Protect yourself from West Nile virus

As the summer winds up, it’s easy to start thinking about back-to-school and the autumn season, but did you know that late summer and early autumn are also the times when West Nile virus (WNV) is often spread and when the symptoms of mosquito-borne diseases often start to appear? Working together, we can work to reduce WNV in our communities while making smart, healthy choices.

Since the virus is spread by mosquitoes, until the first hard frost in the fall, the most important step to preventing WNV is to prevent mosquito bites. Taking a few simple actions can make all the difference in protecting your family’s health:

  1. Wear insect repellent with DEET or Icaridin;
  2. Avoid being outdoors at dusk and dawn;
  3. Cover up – wear light coloured clothing that covers your arms and legs; and
  4. Remove areas of standing water from your home since mosquitoes lay their eggs in water that doesn’t flow.

To help control the mosquito population and reduce the risk of WNV, the Halton Region Health Department treats areas of standing water, such as catch basins, with a larvicide. This larvicide prevents the mosquito larvae from maturing into adult mosquitoes. When walking around your neighbourhood, you may have noticed some dots of spray paint on catch basins – these indicate how many rounds of larvicide have been applied to each catch basin.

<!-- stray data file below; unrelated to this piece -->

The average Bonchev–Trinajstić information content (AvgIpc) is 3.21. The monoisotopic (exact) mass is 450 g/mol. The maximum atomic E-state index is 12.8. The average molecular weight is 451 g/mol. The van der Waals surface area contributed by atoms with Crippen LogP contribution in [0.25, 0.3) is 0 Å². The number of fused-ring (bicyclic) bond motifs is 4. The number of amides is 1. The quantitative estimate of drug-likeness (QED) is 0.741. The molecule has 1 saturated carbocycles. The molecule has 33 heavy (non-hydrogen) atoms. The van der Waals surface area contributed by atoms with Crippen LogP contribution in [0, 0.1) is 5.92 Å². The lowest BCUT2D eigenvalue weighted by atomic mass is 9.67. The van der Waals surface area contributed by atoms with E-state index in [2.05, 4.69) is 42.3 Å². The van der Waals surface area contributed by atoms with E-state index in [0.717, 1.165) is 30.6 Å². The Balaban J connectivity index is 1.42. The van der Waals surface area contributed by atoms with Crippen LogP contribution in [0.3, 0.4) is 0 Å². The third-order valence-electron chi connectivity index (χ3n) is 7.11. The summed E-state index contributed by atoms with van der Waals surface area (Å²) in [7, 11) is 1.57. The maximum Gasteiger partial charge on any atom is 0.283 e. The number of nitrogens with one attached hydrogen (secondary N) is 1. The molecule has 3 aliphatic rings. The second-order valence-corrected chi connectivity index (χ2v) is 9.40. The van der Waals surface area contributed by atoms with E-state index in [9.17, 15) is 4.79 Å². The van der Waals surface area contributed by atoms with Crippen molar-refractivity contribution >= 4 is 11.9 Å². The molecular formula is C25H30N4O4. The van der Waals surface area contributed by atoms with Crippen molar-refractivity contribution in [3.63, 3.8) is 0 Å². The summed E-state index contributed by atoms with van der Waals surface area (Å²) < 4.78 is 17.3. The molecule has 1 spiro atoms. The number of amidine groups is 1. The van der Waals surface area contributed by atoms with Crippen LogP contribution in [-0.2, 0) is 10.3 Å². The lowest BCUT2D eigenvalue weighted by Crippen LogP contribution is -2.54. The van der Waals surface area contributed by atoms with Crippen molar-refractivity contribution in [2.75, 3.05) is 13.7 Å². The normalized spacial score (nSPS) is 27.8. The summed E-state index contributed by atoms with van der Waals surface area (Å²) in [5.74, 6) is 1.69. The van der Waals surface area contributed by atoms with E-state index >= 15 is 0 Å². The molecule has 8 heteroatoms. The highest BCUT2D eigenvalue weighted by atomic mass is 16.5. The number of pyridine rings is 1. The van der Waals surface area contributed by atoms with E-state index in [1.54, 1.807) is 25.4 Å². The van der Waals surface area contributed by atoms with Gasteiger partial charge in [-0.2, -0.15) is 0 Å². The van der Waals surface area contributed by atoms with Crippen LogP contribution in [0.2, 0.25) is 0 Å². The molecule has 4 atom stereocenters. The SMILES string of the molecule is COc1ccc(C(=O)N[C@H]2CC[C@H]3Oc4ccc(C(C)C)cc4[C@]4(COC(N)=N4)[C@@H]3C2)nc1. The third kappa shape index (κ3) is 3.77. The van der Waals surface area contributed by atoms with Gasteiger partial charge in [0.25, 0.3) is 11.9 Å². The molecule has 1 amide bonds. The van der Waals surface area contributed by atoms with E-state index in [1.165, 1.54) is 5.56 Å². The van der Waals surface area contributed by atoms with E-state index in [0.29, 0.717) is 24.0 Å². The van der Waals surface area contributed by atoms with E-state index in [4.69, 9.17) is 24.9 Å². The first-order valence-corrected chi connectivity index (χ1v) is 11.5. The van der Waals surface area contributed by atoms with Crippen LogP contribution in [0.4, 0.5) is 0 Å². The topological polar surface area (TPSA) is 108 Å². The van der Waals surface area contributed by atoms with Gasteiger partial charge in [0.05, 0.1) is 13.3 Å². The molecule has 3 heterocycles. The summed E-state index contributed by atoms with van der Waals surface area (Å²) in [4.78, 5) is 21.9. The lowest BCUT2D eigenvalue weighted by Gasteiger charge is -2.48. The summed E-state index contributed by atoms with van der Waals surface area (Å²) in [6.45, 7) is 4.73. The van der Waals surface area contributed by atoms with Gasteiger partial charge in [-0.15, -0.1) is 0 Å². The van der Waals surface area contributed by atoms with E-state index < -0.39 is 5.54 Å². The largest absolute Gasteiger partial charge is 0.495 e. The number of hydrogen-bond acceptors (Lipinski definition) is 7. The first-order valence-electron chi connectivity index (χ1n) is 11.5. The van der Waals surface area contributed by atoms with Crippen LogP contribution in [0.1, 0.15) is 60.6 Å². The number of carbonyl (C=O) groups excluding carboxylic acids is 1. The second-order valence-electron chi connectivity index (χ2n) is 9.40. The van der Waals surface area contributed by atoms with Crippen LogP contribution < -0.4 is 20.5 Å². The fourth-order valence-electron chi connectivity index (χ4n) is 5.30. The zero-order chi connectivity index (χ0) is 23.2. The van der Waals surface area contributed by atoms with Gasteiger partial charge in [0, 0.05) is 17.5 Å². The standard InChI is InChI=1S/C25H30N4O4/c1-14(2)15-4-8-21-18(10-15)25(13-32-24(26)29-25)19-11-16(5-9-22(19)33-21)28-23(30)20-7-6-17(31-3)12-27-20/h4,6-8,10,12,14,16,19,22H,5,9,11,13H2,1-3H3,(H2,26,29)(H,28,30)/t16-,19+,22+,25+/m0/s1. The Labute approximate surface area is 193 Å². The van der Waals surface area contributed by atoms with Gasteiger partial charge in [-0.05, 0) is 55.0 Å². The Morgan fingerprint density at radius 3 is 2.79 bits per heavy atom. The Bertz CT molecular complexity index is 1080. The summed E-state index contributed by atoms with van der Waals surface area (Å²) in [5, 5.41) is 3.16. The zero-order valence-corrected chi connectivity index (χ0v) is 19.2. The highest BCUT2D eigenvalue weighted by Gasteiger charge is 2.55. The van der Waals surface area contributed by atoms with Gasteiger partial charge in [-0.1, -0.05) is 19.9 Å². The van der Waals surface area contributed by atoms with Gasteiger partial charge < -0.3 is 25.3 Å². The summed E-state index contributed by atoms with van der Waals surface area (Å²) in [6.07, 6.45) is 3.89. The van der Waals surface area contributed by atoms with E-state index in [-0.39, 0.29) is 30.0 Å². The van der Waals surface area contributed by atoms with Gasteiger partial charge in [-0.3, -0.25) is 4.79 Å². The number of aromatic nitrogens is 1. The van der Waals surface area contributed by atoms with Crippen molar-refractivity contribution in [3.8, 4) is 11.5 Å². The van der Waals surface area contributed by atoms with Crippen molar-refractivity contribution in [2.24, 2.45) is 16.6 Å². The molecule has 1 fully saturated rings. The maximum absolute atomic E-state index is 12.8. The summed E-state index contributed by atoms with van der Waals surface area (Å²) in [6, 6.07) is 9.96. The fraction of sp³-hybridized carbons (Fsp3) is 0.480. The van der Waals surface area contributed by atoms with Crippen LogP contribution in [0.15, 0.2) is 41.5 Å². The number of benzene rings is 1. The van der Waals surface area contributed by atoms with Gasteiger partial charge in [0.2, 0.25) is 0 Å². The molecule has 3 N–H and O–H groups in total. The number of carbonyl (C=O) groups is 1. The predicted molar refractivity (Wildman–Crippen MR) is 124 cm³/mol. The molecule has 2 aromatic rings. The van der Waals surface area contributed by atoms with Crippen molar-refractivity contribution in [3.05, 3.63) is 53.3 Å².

Health Department staff also set mosquito monitoring traps throughout the region to determine the level of WNV risk. The number and types of mosquitoes trapped are examined and sent for WNV testing. If the Health Department finds West Nile virus positive mosquitoes in the region, we inform the community to remind you how to help prevent the spread of the virus across Halton.

To learn more about how to protect yourself against WNV, visit Working together to prevent WNV, we can make safe and healthy choice and keep Halton a great place to live, work, raise a family and retire all year long.

As always, if you have any Regional concerns or comments you would like to share, please feel free to email me at You can also find me on Twitter @garycarrhalton, LinkedIn or Facebook. To receive further updates on Regional issues, please subscribe to my quarterly e-newsletter, “The Carr Report”.